That said, there’s more to it than just synthetic testing, and most gamers probably don’t care quite so much about perfect color performance anyway. When I tested LG’s 27GN950, I found that the panel’s left and right sides rolled off in brightness near the edge, almost making it look like a piece of parchment that was still rolled up at each end. To my surprise, the Eve Spectrum exhibited no such phenomenon, and although it wasn’t bothersome at all in LG’s panel, seeing this same panel evenly illuminated right up to the very edge does look much more premium.
Beyond that, the amount of IPS glow and backlight bleeding from this IPS panel was also minimal – either this unit was cherry-picked to send my way (even if Eve claims not to do that on its site), or Eve has a trick up its sleeve for the monitor’s construction that limits these effects better than LG does. I somehow feel it’s the latter, but don’t take my word on it as I haven’t seen other units. That’s not to say there isn’t any, the bottom left corner exhibits a little more glow, but it’s very acceptable.
Overall, the Eve Spectrum 4K that I reviewed has one of the best IPS panel implementations I’ve come across, but I’m a bit perplexed about why I couldn’t replicate the color performance as tested by Eve. Either way, the performance is more than good enough for most use cases, so I wouldn’t pass on the monitor just because of the test results I had with my sample.
Gaming on the Eve Spectrum
For gaming performance, the most important factor is the fast refresh rate of 144Hz. By now, 144 Hz has become the norm for gaming monitors to live up to, while at the high end there are monitors that do 360 Hz. Of course, you won’t get that at 4K, where you’re limited to 160 Hz at the highest end via an overclock on LG’s models with this same panel, and although that overclocking option isn’t present on the Eve Spectrum, you can opt for a 240 Hz variant by dropping to a QHD (2560 x 1440) panel. That said, unless you’re into extremely competitive gaming, I can’t really see a case for anything above 144 Hz.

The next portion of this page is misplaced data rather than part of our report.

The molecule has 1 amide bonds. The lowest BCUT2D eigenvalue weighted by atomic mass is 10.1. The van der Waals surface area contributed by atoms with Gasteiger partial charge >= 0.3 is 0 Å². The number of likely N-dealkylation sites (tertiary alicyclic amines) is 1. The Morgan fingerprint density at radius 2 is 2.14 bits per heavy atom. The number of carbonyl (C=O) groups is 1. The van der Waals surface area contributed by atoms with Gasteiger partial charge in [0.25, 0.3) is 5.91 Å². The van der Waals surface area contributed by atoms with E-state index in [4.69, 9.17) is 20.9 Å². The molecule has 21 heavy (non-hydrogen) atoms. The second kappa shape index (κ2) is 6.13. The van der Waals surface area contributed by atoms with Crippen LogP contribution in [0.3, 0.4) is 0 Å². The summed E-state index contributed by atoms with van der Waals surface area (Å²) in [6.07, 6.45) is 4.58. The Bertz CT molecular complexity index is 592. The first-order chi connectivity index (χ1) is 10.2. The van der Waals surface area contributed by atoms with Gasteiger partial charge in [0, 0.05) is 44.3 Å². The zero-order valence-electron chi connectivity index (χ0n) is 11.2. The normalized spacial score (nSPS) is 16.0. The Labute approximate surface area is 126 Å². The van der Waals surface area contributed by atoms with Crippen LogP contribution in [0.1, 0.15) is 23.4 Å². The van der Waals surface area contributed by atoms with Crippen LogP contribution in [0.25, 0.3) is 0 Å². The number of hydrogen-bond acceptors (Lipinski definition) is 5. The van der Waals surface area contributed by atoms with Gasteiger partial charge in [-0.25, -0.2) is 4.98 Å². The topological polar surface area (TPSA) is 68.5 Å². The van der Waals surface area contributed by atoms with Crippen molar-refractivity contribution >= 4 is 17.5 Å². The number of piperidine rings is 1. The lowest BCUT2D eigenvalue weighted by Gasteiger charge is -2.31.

But let’s forget about all that for a second, enable adaptive-sync, enable HDR, and fire up a few games with the graphics sliders all the way up. Here, the Eve Spectrum absolutely shines, quite literally.
In HDR games, the Eve Spectrum 4K shines, quite literally.
I didn’t think I’d enjoy it as much as I did, I thought the smaller 27-inch panel would offer a lesser experience than my own 34-inch ultrawide, despite the higher resolution, but boy was I wrong. There’s a huge added value in playing at 4K for immersion, especially with games that have textures with all the resolution required. I played Mass Effect Legendary Edition, Horizon Zero Dawn, and even fired up Cyberpunk 2077, because it would almost be criminal not to. Long story short, the Eve Spectrum provided a level of resolution that was a joy to play on, especially on immersive titles like these that have the texture resolution to back it up. Paired with 600 nits of HDR brightness, I could find myself lost in game worlds for hours.